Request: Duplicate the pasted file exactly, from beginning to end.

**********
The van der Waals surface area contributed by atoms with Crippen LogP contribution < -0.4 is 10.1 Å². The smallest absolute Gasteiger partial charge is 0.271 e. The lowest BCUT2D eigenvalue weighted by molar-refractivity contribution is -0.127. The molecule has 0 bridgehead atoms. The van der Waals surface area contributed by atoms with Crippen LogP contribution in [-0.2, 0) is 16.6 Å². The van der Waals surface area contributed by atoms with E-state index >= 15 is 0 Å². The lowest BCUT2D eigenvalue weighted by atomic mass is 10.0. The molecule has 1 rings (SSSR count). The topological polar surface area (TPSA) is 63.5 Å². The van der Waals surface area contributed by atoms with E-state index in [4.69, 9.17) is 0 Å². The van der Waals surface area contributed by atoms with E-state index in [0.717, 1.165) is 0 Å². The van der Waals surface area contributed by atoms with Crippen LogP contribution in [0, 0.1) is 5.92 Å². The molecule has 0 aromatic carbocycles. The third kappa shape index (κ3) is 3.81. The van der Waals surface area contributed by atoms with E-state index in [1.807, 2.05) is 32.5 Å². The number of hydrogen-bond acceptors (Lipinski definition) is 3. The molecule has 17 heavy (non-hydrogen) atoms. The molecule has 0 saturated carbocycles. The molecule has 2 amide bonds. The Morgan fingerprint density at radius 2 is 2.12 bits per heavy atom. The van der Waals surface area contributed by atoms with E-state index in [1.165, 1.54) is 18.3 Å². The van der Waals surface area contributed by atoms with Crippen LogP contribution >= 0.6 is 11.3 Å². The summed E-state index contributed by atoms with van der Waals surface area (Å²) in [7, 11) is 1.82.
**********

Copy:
The van der Waals surface area contributed by atoms with Crippen LogP contribution < -0.4 is 10.1 Å². The smallest absolute Gasteiger partial charge is 0.271 e. The lowest BCUT2D eigenvalue weighted by molar-refractivity contribution is -0.127. The molecule has 0 bridgehead atoms. The van der Waals surface area contributed by atoms with Crippen LogP contribution in [-0.2, 0) is 16.6 Å². The van der Waals surface area contributed by atoms with E-state index >= 15 is 0 Å². The lowest BCUT2D eigenvalue weighted by atomic mass is 10.0. The molecule has 1 rings (SSSR count). The topological polar surface area (TPSA) is 63.5 Å². The van der Waals surface area contributed by atoms with E-state index in [4.69, 9.17) is 0 Å². The van der Waals surface area contributed by atoms with E-state index in [0.717, 1.165) is 0 Å². The van der Waals surface area contributed by atoms with Crippen LogP contribution in [0, 0.1) is 5.92 Å². The molecule has 0 aromatic carbocycles. The third kappa shape index (κ3) is 3.81. The van der Waals surface area contributed by atoms with E-state index in [1.807, 2.05) is 32.5 Å². The number of hydrogen-bond acceptors (Lipinski definition) is 3. The molecule has 17 heavy (non-hydrogen) atoms. The molecule has 0 saturated carbocycles. The molecule has 2 amide bonds. The Morgan fingerprint density at radius 2 is 2.12 bits per heavy atom. The van der Waals surface area contributed by atoms with E-state index in [1.165, 1.54) is 18.3 Å². The van der Waals surface area contributed by atoms with Crippen LogP contribution >= 0.6 is 11.3 Å². The summed E-state index contributed by atoms with van der Waals surface area (Å²) in [7, 11) is 1.82.